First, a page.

• Understandable: Make sure it's easy for all users to comprehend the information on your website. Recommendations include making the text readable — which includes using a mechanism to help identify definitions of words or phrases used in unusual ways — expanding abbreviations and including language that's at the lower secondary education level, if possible, or making available a version that doesn't require advanced reading ability. The WCAG 2.1 offers additional insight on how to make your website understandable.


* Alterations must be accessible. When alterations to primary function areas are made, an accessible path of travel to the altered area (and the bathrooms, telephones, and drinking fountains serving that area) must be provided to the extent that the added accessibility costs are not disproportionate to the overall cost of the alterations. Elevators are required as described above.
The Internet brought a new wave of ADA concerns, with solutions which have not been fully defined. We know more and more of our daily interactions happen online, and that 19 percent of Americans (56.7 million people) have disabilities, many of which affect their ability to use the web. Because many companies’ core business is online, it has become increasingly important for them to stay in the know about how its accessibility (or lack thereof) can impact them legally. Before diving in deeper, let’s start by defining ADA Law.
As a result, most ADA suits are brought by a small number of private plaintiffs who view themselves as champions of the disabled. For the ADA to yield its promise of equal access for the disabled, it may indeed be necessary and desirable for committed individuals to bring serial litigation advancing the time when public accommodations will be compliant with the ADA."[57]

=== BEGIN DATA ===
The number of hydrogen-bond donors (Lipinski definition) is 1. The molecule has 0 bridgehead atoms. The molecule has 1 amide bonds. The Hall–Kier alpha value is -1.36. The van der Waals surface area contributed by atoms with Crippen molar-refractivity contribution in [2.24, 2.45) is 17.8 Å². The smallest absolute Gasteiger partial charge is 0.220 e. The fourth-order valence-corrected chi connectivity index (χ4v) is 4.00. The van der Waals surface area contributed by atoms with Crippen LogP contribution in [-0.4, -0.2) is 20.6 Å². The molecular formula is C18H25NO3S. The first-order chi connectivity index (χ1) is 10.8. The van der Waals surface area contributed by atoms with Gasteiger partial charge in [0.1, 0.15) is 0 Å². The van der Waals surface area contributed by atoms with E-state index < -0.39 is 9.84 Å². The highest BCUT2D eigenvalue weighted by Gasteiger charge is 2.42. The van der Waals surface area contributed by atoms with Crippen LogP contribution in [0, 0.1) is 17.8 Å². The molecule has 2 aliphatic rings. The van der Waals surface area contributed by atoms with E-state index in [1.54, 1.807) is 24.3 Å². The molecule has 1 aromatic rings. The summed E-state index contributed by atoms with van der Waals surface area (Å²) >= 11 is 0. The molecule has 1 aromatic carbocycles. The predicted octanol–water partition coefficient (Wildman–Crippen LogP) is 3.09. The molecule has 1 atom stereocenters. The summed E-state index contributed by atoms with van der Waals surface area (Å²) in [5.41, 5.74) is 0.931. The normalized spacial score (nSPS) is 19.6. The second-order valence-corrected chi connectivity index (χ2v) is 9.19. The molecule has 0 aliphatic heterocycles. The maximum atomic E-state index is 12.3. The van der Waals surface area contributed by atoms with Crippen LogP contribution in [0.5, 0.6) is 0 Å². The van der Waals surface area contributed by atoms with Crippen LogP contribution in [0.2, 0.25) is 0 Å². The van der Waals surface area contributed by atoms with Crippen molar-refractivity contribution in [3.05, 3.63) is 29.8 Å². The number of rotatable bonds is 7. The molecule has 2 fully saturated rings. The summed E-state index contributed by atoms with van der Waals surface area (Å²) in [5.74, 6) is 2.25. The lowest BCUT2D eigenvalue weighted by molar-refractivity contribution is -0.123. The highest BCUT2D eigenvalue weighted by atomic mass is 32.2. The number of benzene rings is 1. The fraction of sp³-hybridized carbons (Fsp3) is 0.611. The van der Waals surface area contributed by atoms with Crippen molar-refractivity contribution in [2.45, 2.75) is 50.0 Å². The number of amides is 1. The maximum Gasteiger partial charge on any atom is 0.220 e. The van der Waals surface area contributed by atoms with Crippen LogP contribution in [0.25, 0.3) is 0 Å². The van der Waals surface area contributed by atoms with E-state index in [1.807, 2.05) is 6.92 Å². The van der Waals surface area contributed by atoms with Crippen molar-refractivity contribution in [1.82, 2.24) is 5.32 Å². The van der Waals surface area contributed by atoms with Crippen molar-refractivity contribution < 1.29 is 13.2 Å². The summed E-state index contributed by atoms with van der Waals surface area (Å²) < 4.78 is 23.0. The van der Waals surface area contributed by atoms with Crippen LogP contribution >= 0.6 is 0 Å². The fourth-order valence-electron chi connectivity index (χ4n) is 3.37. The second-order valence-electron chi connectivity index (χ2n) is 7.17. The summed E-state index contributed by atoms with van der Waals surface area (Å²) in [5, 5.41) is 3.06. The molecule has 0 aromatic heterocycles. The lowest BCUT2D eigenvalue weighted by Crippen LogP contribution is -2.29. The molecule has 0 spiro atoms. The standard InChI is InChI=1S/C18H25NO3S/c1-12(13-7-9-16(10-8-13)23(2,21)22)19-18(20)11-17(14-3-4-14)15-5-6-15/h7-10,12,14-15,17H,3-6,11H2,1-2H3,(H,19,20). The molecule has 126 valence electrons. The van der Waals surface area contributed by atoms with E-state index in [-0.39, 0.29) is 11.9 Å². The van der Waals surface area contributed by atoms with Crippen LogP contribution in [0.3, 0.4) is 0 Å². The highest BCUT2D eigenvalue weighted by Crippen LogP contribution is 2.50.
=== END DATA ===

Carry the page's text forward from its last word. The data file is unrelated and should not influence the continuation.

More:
Because the ADA establishes overlapping responsibilities in both EEOC and DOJ for employment by State and local governments, the Federal enforcement effort is coordinated by EEOC and DOJ to avoid duplication in investigative and enforcement activities. In addition, since some private and governmental employers are already covered by nondiscrimination and affirmative action requirements under the Rehabilitation Act of 1973, EEOC, DOJ, and the Department of Labor similarly coordinate the enforcement effort under the ADA and the Rehabilitation Act.
For documents outlining the technical requirements for accessibility to buildings and facilities by individuals with disabilities under the Americans with Disabilities Act (ADA) including technical requirements to be applied during the design, construction, and alteration of buildings and facilities covered by titles II and III of the ADA required by Federal agencies and the Department of Justice and the Department of Transportation, under the ADA visit ADA Accessibility Guidelines for Buildings and Facilities (www.access-board.gov/adaag/html/adaag.htm).

Ensure that in-house staff and contractors responsible for webpage and content development are properly trained. Distribute the Department of Justice technical assistance document “Accessibility of State and Local Government Websites to People with Disabilities” to these in-house staff and contractors on an annual basis as a reminder. This technical assistance document is available on the ADA Home Page at www.ada.gov.


With roots in the Civil Rights Act of 1964, the Americans with Disabilities (ADA) was enacted in 1990. According to the National Network, it was designed to “prohibit discrimination against individuals with disabilities in all areas of public life, including jobs, schools, transportation, and all public and private places that are open to the general public”. ADA law has changed significantly in the past 55 years, with the potential for more changes in the future.
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